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Fans take aim again at Lions GM Millen

12/18/2005 - NFL Detroit Lions

DETROIT -- During Chad Sweet's 33 years, the Detroit Lions
have rarely given him anything to cheer about.

So on Sunday, he drove more than 60 miles from his home in
Tecumseh to a downtown bar to join a pregame march demanding that
the Lions fire president Matt Millen.

Like hundreds of others, he dressed in orange, like fans of the
Cincinnati Bengals, who beat Detroit 41-17 in the Lions' final home
game of the season.

And like the rest of the crowd, the bar and the rally became an
outlet for watching years of lousy football.

"All of my life we haven't had a whole lot to root for," Sweet
said. "We never really get over the hump. A lot of it seems to be
ownership related or management related."

The march, sponsored by a local sports talk radio station, drew
about 500 people at its start, but the crowd grew to about 1,000 as
the fans walked the five blocks to Ford Field.

Along the way, they chanted "Fire Millen" and "Ho-ho-ho,
Millen must go." Many wore "Fire Millen" T-shirts and orange
hunting gear. They carried signs that said "Commitment to
Ineptness," and "Fed Up." One wore a hat reading, "Blame Ford
First," a twist on one of the automaker's slogans.

Many urged the Ford family to sell the team, but few thought the
march would have an impact.

"I don't think this is going to change anything, not the way
the Fords are," said Rich Lebert, 24, who carried a Millen doll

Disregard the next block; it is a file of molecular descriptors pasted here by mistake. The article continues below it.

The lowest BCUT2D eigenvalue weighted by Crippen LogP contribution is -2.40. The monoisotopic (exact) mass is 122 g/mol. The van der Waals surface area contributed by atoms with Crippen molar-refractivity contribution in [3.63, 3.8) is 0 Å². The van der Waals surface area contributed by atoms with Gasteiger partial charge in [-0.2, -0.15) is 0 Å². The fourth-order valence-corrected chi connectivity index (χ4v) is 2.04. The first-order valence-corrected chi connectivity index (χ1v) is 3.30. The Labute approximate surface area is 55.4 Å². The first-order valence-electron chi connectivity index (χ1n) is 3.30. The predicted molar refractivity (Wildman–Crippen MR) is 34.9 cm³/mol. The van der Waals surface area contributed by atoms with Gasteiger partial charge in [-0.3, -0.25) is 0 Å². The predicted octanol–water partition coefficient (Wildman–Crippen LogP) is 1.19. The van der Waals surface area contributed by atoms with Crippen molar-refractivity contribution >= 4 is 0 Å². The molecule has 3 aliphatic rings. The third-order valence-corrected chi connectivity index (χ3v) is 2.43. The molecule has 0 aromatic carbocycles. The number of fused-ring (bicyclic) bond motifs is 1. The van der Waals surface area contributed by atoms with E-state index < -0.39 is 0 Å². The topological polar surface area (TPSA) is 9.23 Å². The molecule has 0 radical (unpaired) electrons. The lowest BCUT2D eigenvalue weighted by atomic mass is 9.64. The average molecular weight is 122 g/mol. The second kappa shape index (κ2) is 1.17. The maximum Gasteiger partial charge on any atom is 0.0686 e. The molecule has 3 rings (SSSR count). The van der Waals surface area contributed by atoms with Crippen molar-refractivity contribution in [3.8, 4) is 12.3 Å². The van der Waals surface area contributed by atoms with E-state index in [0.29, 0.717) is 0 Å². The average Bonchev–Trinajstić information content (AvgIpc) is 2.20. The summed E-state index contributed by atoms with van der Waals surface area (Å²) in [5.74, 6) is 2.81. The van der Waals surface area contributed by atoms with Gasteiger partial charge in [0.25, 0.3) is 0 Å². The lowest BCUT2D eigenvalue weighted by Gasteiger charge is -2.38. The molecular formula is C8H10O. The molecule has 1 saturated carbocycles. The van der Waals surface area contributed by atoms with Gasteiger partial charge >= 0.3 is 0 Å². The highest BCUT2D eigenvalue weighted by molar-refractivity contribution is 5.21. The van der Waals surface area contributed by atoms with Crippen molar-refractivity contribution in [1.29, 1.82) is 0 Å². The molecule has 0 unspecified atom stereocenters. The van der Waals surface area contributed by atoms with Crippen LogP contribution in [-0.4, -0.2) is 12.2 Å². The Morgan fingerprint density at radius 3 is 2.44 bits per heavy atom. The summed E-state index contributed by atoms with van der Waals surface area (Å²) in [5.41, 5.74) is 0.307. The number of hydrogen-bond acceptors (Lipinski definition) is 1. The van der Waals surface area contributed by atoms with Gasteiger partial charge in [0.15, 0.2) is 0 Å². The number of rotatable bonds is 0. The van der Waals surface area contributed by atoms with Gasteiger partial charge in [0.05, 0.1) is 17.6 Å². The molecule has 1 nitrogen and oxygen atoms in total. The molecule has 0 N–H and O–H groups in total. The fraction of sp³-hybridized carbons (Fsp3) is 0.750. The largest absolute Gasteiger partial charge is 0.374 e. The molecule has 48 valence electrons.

hanging in effigy from a stick. "But we have to do something so
that they know we care."

Lions chief operating officer Tom Lewand said before the game he
wouldn't comment on the march. "I didn't see it, and it wasn't
part of our gameday operations," he said.

Steven Beaton, 32, said he couldn't understand how Detroit's
basketball and hockey teams can be so good, yet baseball and
football languish near the cellar.

"We've got two good teams here and the other two are
horrible," he said. "That's got to change."

The 19-3 Pistons have the NBA's best record this season, and the
Red Wings are among the top teams in the NHL at 22-9-3. The Lions
have the league's worst record during the past five seasons at
20-57. The Detroit Tigers finished 71-91 this year.

Beaton said the Lions have had a great fan base for the past
five years, but he cautioned, "I don't know how long it's going to
last."

At the previous home game, fans displayed "Fire Millen" signs
and chanted for his dismissal. The scene turned into a circus of
sorts when one fan ran from section to section, dodging security,
with a "Fire Millen" sign, before he was tackled as he ran up
steps toward the exits.

The anti-Millen signs and chants have surfaced at home and away
games of the other Detroit sports teams, as well as at University
of Michigan and Michigan State basketball games.

On Friday night at The Palace of Auburn Hills, Pistons forward
Rasheed Wallace joined fans in the chant during a late timeout
against the Chicago Bulls. Even when the Pistons played in
Charlotte, N.C., on Saturday night, a fan in the upper deck held a
"Fire Millen" sign.

Lions owner William Clay Ford gave Millen a five-year contract
extension last offseason after four miserable seasons. Ford allowed
the former linebacker to fire coach Steve Mariucci after two-plus
seasons. Mariucci was fired just after Thanksgiving.